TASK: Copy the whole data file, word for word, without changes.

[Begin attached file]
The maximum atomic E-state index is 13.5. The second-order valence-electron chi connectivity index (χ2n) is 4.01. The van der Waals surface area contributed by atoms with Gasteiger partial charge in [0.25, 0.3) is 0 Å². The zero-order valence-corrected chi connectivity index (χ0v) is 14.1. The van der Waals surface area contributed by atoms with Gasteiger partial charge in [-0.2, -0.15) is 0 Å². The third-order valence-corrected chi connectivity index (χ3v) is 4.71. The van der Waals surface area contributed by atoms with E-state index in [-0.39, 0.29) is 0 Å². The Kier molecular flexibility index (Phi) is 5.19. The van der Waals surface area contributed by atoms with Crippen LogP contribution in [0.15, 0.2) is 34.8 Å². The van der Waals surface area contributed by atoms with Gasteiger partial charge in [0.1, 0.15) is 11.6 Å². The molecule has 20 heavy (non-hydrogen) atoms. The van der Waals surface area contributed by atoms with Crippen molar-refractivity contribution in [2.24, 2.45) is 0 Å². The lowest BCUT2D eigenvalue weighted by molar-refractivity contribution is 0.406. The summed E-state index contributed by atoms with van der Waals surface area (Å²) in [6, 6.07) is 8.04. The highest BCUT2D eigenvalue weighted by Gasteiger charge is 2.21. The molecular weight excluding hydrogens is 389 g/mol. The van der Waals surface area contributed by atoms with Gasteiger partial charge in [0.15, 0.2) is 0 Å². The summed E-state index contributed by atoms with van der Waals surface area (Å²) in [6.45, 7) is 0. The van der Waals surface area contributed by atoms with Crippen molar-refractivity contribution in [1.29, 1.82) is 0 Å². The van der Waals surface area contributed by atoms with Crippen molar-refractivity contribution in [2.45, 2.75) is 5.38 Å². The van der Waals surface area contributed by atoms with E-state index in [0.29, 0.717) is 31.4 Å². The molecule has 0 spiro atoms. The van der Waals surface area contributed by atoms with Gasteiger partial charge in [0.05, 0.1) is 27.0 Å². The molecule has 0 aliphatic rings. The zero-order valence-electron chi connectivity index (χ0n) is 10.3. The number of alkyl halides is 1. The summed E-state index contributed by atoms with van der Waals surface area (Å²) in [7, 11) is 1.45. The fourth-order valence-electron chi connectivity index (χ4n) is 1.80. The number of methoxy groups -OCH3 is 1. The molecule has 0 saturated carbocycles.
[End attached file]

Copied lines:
The maximum atomic E-state index is 13.5. The second-order valence-electron chi connectivity index (χ2n) is 4.01. The van der Waals surface area contributed by atoms with Gasteiger partial charge in [0.25, 0.3) is 0 Å². The zero-order valence-corrected chi connectivity index (χ0v) is 14.1. The van der Waals surface area contributed by atoms with Gasteiger partial charge in [-0.2, -0.15) is 0 Å². The third-order valence-corrected chi connectivity index (χ3v) is 4.71. The van der Waals surface area contributed by atoms with E-state index in [-0.39, 0.29) is 0 Å². The Kier molecular flexibility index (Phi) is 5.19. The van der Waals surface area contributed by atoms with Crippen LogP contribution in [0.15, 0.2) is 34.8 Å². The van der Waals surface area contributed by atoms with Gasteiger partial charge in [0.1, 0.15) is 11.6 Å². The molecule has 20 heavy (non-hydrogen) atoms. The van der Waals surface area contributed by atoms with Crippen molar-refractivity contribution in [2.24, 2.45) is 0 Å². The lowest BCUT2D eigenvalue weighted by molar-refractivity contribution is 0.406. The summed E-state index contributed by atoms with van der Waals surface area (Å²) in [6, 6.07) is 8.04. The highest BCUT2D eigenvalue weighted by Gasteiger charge is 2.21. The molecular weight excluding hydrogens is 389 g/mol. The van der Waals surface area contributed by atoms with Gasteiger partial charge in [0.15, 0.2) is 0 Å². The summed E-state index contributed by atoms with van der Waals surface area (Å²) in [6.45, 7) is 0. The van der Waals surface area contributed by atoms with Crippen molar-refractivity contribution in [1.29, 1.82) is 0 Å². The van der Waals surface area contributed by atoms with Crippen molar-refractivity contribution in [2.45, 2.75) is 5.38 Å². The van der Waals surface area contributed by atoms with E-state index in [0.29, 0.717) is 31.4 Å². The molecule has 0 spiro atoms. The van der Waals surface area contributed by atoms with Gasteiger partial charge in [0.05, 0.1) is 27.0 Å². The molecule has 0 aliphatic rings. The zero-order valence-electron chi connectivity index (χ0n) is 10.3. The number of alkyl halides is 1. The summed E-state index contributed by atoms with van der Waals surface area (Å²) in [7, 11) is 1.45. The fourth-order valence-electron chi connectivity index (χ4n) is 1.80. The number of methoxy groups -OCH3 is 1. The molecule has 0 saturated carbocycles.